I also note that the member for Hunter had a massive swing against him. I think he only got 37 per cent of the primary vote—it was disastrous. They used to have a saying about the Hunter Valley, 'Looks like Canberra, votes like Cessnock' or 'Looks like Chatswood, votes like Cessnock'—noting that Cessnock is about as Labor as you can possibly get. It was absolutely Labor to the bootstraps. Well, they almost booted the member for Hunter out of Hunter because they could no longer see the Labor Party as representing them. It was a close fight between the member for Hunter, the National Party and One Nation as to who won that seat and, to be quite frank, we never thought that there was going to be a great chance. We completely underestimated the fervour of discontent that was apparent in places such as the Hunter and Central Queensland that completely switched off from the Labor Party. They do this precisely because of the things that the member for Hunter goes on about at the moment—railing against decentralisation, railing against people trying to get a fair deal on power prices and railing against the agricultural sector being supported with things like new dams which the Labor Party didn't ever bother building. I remember Chaffey Dam when I got back to New England.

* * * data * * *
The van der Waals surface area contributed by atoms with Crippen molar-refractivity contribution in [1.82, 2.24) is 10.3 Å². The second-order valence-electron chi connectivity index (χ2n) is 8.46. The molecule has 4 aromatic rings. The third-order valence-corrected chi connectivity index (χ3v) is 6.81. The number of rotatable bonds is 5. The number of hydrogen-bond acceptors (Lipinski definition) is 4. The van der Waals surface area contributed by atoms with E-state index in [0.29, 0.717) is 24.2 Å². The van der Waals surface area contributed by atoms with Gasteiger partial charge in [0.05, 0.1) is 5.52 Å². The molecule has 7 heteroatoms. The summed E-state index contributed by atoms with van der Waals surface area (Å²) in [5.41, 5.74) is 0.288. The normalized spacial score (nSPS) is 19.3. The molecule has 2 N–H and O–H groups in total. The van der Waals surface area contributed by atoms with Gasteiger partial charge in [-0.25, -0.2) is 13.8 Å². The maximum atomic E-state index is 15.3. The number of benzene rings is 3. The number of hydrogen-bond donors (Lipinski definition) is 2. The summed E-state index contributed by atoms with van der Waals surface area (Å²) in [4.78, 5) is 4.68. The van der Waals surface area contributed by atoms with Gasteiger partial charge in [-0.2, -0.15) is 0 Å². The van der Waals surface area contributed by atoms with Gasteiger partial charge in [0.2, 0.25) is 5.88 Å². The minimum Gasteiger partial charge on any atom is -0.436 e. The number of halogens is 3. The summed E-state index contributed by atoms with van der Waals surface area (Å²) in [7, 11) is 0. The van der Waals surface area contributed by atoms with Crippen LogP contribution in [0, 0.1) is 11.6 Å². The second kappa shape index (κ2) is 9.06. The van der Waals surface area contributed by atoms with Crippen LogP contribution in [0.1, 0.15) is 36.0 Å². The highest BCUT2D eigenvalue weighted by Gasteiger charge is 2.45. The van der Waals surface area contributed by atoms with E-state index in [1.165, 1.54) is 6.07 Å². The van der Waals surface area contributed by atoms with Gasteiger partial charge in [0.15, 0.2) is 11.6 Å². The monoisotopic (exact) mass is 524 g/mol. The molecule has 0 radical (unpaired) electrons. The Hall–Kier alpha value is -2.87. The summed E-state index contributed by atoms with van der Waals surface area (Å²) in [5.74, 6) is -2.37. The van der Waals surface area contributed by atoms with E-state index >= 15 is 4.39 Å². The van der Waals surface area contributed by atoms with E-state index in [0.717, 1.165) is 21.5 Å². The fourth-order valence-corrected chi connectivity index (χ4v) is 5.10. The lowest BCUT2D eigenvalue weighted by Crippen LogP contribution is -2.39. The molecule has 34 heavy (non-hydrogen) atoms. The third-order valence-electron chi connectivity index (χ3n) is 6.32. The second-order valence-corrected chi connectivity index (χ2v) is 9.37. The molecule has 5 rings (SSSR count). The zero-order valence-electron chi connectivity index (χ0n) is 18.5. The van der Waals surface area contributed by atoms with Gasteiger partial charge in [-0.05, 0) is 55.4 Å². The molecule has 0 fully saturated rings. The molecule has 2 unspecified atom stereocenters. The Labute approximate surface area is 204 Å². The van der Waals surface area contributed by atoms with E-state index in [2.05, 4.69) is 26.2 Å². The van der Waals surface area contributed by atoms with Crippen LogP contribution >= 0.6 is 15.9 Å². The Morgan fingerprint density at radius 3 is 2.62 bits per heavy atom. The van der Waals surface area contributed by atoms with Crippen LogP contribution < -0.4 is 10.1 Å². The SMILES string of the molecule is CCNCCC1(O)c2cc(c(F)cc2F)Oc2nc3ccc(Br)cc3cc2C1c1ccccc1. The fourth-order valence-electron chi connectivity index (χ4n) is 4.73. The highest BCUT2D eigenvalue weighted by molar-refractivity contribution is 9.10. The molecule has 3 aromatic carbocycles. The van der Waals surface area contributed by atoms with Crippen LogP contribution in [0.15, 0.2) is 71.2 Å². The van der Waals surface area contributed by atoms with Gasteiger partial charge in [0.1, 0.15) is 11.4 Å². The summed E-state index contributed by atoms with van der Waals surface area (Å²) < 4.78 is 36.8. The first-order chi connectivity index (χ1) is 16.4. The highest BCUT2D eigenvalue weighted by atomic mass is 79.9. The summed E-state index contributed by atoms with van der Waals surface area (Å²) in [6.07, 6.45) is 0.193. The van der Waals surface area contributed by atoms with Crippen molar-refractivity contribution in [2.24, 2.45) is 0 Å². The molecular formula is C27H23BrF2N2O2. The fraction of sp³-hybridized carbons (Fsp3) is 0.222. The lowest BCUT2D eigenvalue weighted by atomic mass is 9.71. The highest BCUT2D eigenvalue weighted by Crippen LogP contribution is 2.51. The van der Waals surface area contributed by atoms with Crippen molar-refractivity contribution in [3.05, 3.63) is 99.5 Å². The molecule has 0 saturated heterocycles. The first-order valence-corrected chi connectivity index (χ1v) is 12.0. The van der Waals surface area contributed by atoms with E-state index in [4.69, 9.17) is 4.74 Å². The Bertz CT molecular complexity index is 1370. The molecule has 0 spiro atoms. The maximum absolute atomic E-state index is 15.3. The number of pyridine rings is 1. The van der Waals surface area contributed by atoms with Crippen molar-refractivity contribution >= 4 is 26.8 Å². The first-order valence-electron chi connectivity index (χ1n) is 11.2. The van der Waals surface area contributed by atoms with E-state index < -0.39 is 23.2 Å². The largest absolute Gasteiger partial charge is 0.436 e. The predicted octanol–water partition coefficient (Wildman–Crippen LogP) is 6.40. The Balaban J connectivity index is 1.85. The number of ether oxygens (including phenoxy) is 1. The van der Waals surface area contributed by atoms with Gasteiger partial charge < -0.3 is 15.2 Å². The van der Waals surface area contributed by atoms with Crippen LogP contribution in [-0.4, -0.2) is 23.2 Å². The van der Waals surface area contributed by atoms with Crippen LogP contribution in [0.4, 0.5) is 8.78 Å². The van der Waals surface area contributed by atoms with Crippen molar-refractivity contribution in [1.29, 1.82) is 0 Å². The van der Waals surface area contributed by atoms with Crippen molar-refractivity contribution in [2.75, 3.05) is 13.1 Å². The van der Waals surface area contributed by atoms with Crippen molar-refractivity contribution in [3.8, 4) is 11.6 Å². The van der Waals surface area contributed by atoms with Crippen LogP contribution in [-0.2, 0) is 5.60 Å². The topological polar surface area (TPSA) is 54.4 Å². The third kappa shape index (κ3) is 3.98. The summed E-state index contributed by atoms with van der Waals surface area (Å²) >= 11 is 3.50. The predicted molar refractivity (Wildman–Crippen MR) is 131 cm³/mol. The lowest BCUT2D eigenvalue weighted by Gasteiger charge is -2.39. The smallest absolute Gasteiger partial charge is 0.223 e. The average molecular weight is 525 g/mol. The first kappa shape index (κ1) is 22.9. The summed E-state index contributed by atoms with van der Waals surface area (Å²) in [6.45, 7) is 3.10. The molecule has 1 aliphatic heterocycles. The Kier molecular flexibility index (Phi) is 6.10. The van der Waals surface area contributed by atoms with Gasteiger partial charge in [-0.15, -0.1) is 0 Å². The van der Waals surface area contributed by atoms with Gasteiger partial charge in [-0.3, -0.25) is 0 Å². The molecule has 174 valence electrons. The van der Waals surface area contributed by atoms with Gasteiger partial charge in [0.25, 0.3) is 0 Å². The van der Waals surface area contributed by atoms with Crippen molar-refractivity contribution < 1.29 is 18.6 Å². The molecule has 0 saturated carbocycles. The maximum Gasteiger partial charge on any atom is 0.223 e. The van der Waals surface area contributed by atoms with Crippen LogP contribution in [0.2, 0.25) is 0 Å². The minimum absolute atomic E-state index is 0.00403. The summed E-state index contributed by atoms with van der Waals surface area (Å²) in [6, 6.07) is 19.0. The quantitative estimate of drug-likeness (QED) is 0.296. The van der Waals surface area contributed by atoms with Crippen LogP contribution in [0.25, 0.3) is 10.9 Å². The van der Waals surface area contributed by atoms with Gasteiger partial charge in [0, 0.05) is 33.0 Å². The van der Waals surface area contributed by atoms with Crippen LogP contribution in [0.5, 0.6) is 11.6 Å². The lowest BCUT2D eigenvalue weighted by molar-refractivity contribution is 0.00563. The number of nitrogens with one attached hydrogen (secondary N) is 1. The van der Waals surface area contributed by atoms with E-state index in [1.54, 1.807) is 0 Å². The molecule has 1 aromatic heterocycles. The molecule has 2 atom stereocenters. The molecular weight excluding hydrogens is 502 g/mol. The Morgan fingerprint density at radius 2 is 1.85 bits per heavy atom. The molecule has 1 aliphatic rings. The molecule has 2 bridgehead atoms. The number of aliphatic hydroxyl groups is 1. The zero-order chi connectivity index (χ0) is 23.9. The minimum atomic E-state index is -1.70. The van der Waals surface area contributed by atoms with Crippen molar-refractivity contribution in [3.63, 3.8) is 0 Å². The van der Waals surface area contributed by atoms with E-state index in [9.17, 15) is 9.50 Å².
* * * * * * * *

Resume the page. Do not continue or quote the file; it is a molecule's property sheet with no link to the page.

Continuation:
The Labor Party succumb to the allure of Greens preferences in Balmain and, by so doing, are always obstinately against the development of anything in regional Australia—supporting excessive vegetation management guidelines; supporting environmental conditions that stop us from building things such as dams; and always standing in the way of things we fought for and delivered such as the financing for the Inland Rail. I note the member for Gippsland is here, who was the transport minister when we got the money for the Inland Rail—$10 billion. So many others talked about it; we got it. And we started that program happening, and what did the Labor Party do? They just talked about it. It was always a long-term goal for them—a long-term goal that never arrived in regional Australia.

So we hope that the APVMA is a template for other forms of decentralisation that we can deliver to regional areas. In delivering to regional areas, we can deliver greater opportunities. We can deliver the prospect that, if someone goes there, goes to high school there and goes to university there, they can then get a good job, a well-paid job, there. We create that centre of excellence so that people can come to a place such as Armidale and say: if you want to go to somewhere that is the apex of research and agriculture, then Armidale is the place to go—as long as the Labor Party doesn't get in and rid of it.